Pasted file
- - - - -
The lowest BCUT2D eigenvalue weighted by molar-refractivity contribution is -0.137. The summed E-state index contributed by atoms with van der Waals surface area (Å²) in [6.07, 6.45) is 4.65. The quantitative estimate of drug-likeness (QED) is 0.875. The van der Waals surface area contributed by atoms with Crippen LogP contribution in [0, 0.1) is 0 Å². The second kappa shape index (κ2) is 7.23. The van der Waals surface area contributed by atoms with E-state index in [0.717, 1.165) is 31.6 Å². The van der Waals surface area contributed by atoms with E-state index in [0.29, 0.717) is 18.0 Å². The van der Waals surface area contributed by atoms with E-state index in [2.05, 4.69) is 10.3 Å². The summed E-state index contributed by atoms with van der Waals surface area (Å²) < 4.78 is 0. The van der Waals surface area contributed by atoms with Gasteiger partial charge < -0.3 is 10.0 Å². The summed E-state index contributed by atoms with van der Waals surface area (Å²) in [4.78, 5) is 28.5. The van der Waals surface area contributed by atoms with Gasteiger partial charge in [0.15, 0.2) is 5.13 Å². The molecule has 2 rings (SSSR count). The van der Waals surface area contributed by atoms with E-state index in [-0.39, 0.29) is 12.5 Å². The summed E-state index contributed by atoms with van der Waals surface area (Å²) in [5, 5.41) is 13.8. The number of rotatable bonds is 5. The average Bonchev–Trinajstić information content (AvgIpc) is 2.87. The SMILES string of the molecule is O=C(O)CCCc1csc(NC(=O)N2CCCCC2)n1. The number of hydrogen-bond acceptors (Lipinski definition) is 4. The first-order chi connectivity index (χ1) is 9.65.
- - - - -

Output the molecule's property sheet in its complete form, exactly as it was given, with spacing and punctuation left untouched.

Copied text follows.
The lowest BCUT2D eigenvalue weighted by molar-refractivity contribution is -0.137. The summed E-state index contributed by atoms with van der Waals surface area (Å²) in [6.07, 6.45) is 4.65. The quantitative estimate of drug-likeness (QED) is 0.875. The van der Waals surface area contributed by atoms with Crippen LogP contribution in [0, 0.1) is 0 Å². The second kappa shape index (κ2) is 7.23. The van der Waals surface area contributed by atoms with E-state index in [0.717, 1.165) is 31.6 Å². The van der Waals surface area contributed by atoms with E-state index in [0.29, 0.717) is 18.0 Å². The van der Waals surface area contributed by atoms with E-state index in [2.05, 4.69) is 10.3 Å². The summed E-state index contributed by atoms with van der Waals surface area (Å²) < 4.78 is 0. The van der Waals surface area contributed by atoms with Gasteiger partial charge < -0.3 is 10.0 Å². The summed E-state index contributed by atoms with van der Waals surface area (Å²) in [4.78, 5) is 28.5. The van der Waals surface area contributed by atoms with Gasteiger partial charge in [0.15, 0.2) is 5.13 Å². The molecule has 2 rings (SSSR count). The van der Waals surface area contributed by atoms with E-state index in [-0.39, 0.29) is 12.5 Å². The summed E-state index contributed by atoms with van der Waals surface area (Å²) in [5, 5.41) is 13.8. The number of rotatable bonds is 5. The average Bonchev–Trinajstić information content (AvgIpc) is 2.87. The SMILES string of the molecule is O=C(O)CCCc1csc(NC(=O)N2CCCCC2)n1. The number of hydrogen-bond acceptors (Lipinski definition) is 4. The first-order chi connectivity index (χ1) is 9.65.